The state environment department has also sent a proposal to the Union Ministry of Environment and Forests (MoEF), justifying the change in norms. “It has been found that the imposition of rules regarding decibel levels is extremely difficult to be implemented in a metro city like Mumbai. The city has innumerable number of educational institutions and religious shrines. Demarcating an area of 100 metres around all such establishments and to observe the noise regulations is a challenge and affects the social, religious and cultural life of the citizens. In view of this, the state government had taken up several steps to relax the criteria for declaration of silence zone,” the letter states.

Tweaking rules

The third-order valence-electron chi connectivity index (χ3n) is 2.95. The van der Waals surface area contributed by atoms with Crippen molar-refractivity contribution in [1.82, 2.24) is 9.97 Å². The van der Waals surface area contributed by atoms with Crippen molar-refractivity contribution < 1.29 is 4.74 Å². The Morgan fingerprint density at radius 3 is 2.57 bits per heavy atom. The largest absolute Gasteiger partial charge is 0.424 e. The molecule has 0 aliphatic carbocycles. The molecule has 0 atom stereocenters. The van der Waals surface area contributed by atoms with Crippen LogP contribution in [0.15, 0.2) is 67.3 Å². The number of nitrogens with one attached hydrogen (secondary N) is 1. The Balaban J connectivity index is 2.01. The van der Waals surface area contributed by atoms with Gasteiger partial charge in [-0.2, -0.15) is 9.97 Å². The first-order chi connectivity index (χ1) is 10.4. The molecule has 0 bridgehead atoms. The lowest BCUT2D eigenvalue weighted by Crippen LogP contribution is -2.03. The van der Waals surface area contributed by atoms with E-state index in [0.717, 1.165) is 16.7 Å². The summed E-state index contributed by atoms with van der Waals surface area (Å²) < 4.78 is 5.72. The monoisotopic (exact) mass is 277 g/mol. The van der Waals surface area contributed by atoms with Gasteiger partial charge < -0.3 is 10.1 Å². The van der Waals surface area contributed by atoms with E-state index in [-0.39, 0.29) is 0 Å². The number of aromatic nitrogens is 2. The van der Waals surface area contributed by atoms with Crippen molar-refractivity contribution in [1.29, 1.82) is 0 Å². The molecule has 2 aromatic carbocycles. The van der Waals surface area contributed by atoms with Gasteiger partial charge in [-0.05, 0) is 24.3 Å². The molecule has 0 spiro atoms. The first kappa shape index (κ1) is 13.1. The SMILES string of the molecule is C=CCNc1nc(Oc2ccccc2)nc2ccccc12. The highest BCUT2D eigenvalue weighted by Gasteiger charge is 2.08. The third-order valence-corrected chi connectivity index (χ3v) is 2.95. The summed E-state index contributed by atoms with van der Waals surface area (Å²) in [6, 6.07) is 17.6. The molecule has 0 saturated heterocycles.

The specific modifications sought by the department for relaxation of norms concern four areas: educational institutions, hospitals, religious places and courts. The department has maintained that only areas having educational institutions with a minimum number of 500 students should qualify as silence zones and that the related restrictions be applied on working days only. Similarly, the restrictions should apply to only areas with hospitals having at least 100 beds in urban areas and 25 beds in rural areas; the 100 metre radius of all registered shrines and, in case of courts, only working days be made mandatory for observing restrictions concerning decibel levels, says the department.